It is the property owner or HOA/POA's responsibility to submit the appropriate Operation and Maintenance Inspection Report (Appendix C-1 or C-2) annually to continue receiving credit. Failure to submit the required information will result in discontinuation of the credit on the next billing cycle.
The Service Fee Credit Manual (PDF) provides guidance on the specific procedures to follow to receive the service credit and which appendix is needed.
If approved, your credit will appear on your next Stormwater Utility bill. If you have been denied, a letter will be sent to you explaining why you have not qualified for the credit. Please email our Customer Service Department or call our office at706-855-RAIN (7246) for additional information.
Urban development in Columbia County has resulted in many problems within the existing stormwater drainage system. Problems such as increased flooding, stream widening and bank erosion, changes in channel beds due to sedimentation, and stormwater quality issues are pervasive throughout the urbanized portions of Columbia County. Coupled with these problems is one of an aging infrastructure. Subdivisions built in the 1970s are seeing significant problems due to issues such as the failure of metal pipe, which has a life expectancy of 25 years.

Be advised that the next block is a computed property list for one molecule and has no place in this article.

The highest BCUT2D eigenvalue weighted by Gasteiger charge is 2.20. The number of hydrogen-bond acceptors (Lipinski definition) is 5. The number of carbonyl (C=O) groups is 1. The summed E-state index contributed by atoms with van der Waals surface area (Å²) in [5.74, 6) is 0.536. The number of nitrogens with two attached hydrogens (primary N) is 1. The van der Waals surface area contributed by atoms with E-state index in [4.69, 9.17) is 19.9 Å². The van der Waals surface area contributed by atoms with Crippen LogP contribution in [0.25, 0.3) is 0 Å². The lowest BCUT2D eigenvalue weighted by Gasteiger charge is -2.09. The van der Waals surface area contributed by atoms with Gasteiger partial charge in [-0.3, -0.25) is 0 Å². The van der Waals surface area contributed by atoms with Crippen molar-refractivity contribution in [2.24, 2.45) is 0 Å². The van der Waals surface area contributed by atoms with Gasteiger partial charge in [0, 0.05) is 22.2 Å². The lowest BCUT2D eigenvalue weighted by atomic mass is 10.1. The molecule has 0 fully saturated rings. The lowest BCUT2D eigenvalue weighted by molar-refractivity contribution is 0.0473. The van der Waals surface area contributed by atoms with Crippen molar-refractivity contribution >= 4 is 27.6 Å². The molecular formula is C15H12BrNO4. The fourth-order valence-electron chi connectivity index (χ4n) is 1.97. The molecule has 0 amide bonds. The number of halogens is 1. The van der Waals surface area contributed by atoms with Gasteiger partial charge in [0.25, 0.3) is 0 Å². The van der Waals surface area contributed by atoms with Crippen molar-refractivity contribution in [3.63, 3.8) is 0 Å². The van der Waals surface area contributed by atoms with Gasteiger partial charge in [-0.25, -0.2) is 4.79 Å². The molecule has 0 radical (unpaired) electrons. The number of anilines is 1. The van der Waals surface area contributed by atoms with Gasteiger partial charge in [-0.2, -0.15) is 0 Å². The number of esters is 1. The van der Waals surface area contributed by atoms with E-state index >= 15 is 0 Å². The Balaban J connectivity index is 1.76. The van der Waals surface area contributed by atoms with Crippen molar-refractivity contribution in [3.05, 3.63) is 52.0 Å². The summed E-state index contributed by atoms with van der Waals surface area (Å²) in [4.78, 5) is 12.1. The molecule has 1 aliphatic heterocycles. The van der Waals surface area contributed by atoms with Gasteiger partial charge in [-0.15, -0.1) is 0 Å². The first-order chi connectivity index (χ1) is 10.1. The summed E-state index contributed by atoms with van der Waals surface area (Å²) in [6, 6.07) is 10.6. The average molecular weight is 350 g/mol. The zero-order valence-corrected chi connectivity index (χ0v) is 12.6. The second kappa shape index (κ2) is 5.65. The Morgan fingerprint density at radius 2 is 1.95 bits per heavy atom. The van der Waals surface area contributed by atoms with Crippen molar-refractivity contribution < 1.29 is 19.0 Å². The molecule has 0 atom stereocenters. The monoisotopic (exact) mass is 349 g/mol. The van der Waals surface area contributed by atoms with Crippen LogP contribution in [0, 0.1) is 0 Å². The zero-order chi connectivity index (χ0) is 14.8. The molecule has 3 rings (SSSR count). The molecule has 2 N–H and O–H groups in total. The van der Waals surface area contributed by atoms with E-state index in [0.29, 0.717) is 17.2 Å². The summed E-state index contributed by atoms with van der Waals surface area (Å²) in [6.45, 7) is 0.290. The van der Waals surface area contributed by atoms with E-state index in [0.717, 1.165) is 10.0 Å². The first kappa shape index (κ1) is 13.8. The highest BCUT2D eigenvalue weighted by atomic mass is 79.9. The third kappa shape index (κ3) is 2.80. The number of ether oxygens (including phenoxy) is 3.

A comprehensive evaluation of the community's stormwater management needs and opportunities was undertaken starting in 1998. As a result, the Columbia County Board of Commissioners established a Stormwater Management Utility, which commenced billing in October 2000. The Utility provides dedicated funding, enabling the County to initiate comprehensive, watershed-based projects, instead of the existing, largely reactive program.
A sewer (top) is usually located in the middle of the road and has no type of drainage from the road whereas a storm drain is usually located at the curb and water is able to drain into it. A storm drain can also be located at the back of property.
Almost every property discharges some stormwater into the public drainage systems, even if it is not noticeable to you. Properly controlling that stormwater runoff is a very real service to you and other property owners. The County's program will capture and control stormwater runoff so properties like yours are not flooded or otherwise impacted by runoff from other properties.
Impervious area (e.g., rooftops and paving) is the single most important factor influencing stormwater runoff. Urban and suburban development replaces natural ground surfaces with impervious surfaces, causing more stormwater to run off the land, rather than soak into the soil. Columbia County's stormwater service fee is based on the amount of impervious area on each property. Each 100 square feet of impervious area is billed $0.1775 per month.